15. 4 out of 5

    Laura

    This review has been hidden because it contains spoilers. To view it, click here. From BBC Radio 4: The House In France is the childhood memoir of Gully Wells, now the Features Editor at Conde Nast Traveller magazine. Gully was the long time girlfriend of Martin Amis, the dedicatee of his first novel and features as the character Lily in his latest work, The Pregnant Widow.

  16. 5 out of 5

    Ashley

    BORING! Didn't quite finish it because I was so tired of reading it.... BORING! Didn't quite finish it because I was so tired of reading it....

  17. 5 out of 5

    Genevieve

    Story about a bunch of people with loose morals, but a great "period piece" and so well-written you can't help yourself. Story about a bunch of people with loose morals, but a great "period piece" and so well-written you can't help yourself.

  18. 4 out of 5

    Meredith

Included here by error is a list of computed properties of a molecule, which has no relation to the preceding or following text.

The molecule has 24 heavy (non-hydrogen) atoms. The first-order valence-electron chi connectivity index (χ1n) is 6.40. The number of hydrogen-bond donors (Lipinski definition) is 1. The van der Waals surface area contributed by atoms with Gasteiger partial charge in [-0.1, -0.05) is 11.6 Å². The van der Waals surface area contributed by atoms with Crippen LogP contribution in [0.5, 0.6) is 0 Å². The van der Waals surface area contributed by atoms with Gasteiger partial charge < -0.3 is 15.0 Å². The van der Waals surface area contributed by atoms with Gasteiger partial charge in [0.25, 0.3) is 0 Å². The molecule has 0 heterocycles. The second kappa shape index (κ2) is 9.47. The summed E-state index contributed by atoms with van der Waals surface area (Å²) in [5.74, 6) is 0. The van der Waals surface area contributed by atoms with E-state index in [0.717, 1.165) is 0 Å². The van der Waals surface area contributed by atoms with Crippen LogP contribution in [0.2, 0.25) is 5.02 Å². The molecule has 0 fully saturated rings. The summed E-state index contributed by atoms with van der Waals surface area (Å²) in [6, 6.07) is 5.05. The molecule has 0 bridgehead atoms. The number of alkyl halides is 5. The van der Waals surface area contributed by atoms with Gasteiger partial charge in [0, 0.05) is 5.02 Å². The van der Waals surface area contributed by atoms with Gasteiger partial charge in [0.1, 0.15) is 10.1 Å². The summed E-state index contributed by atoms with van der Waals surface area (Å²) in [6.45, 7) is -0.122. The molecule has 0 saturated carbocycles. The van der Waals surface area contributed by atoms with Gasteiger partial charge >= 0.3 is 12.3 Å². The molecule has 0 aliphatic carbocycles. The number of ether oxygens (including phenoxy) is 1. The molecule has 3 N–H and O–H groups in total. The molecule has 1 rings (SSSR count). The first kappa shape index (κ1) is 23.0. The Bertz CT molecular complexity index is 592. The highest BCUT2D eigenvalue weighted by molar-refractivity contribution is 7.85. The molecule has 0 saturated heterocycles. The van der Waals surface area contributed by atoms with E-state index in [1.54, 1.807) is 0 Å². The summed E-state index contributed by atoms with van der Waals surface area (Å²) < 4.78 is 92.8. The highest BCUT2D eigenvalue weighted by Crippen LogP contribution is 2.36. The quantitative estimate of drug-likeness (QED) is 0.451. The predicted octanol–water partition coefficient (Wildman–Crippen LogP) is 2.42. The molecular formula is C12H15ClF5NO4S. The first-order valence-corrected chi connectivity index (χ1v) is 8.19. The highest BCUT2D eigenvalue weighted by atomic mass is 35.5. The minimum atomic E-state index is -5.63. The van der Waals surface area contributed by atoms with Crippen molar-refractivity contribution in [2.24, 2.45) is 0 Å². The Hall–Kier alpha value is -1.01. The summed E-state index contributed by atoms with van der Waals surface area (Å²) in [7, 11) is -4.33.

Joyous. Wicked. Smells, tastes, sounds like pleasure and adventure and lavender and garlic and rosé, as well as Guerlain; Oxford College; Greenwich Village and Annabel's in London. We vicariously enjoy delicious food in romantic places and parties we wished we had been invited to, spy on dinners we would have loved to attend. Vastly funnier and more amusing than "privileged people enjoying their privileges", it is clever people provoking other clever people to be more brilliant, more intelligent Joyous. Wicked. Smells, tastes, sounds like pleasure and adventure and lavender and garlic and rosé, as well as Guerlain; Oxford College; Greenwich Village and Annabel's in London. We vicariously enjoy delicious food in romantic places and parties we wished we had been invited to, spy on dinners we would have loved to attend. Vastly funnier and more amusing than "privileged people enjoying their privileges", it is clever people provoking other clever people to be more brilliant, more intelligent and more exciting. A reminder of a time before shiny-haired instagrammers took over the web, when wit and curiosity and being well read were considered important and useful traits.